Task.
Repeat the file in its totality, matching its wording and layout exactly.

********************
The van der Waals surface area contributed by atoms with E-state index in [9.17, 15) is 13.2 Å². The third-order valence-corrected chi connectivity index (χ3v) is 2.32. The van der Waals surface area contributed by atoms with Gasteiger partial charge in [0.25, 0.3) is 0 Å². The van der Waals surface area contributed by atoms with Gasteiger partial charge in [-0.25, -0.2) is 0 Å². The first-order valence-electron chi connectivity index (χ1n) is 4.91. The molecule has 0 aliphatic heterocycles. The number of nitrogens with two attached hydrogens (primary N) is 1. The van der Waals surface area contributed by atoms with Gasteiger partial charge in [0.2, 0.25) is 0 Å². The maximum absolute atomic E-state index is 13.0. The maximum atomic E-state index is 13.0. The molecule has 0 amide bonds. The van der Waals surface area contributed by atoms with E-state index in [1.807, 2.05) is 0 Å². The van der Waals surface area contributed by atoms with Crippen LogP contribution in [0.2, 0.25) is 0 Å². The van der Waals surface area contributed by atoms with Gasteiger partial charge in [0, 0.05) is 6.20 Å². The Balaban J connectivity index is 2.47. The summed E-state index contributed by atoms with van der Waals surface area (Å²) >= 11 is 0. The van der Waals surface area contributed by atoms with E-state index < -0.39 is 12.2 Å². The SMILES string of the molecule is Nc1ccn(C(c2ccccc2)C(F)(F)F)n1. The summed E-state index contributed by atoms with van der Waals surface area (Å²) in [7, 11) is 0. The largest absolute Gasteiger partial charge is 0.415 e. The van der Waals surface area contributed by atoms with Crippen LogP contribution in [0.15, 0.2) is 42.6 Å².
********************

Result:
The van der Waals surface area contributed by atoms with E-state index in [9.17, 15) is 13.2 Å². The third-order valence-corrected chi connectivity index (χ3v) is 2.32. The van der Waals surface area contributed by atoms with Gasteiger partial charge in [0.25, 0.3) is 0 Å². The van der Waals surface area contributed by atoms with Gasteiger partial charge in [-0.25, -0.2) is 0 Å². The first-order valence-electron chi connectivity index (χ1n) is 4.91. The molecule has 0 aliphatic heterocycles. The number of nitrogens with two attached hydrogens (primary N) is 1. The van der Waals surface area contributed by atoms with Gasteiger partial charge in [0.2, 0.25) is 0 Å². The maximum absolute atomic E-state index is 13.0. The maximum atomic E-state index is 13.0. The molecule has 0 amide bonds. The van der Waals surface area contributed by atoms with E-state index in [1.807, 2.05) is 0 Å². The van der Waals surface area contributed by atoms with Crippen LogP contribution in [0.2, 0.25) is 0 Å². The van der Waals surface area contributed by atoms with Gasteiger partial charge in [0, 0.05) is 6.20 Å². The Balaban J connectivity index is 2.47. The summed E-state index contributed by atoms with van der Waals surface area (Å²) >= 11 is 0. The van der Waals surface area contributed by atoms with E-state index < -0.39 is 12.2 Å². The SMILES string of the molecule is Nc1ccn(C(c2ccccc2)C(F)(F)F)n1. The summed E-state index contributed by atoms with van der Waals surface area (Å²) in [7, 11) is 0. The largest absolute Gasteiger partial charge is 0.415 e. The van der Waals surface area contributed by atoms with Crippen LogP contribution in [0.15, 0.2) is 42.6 Å².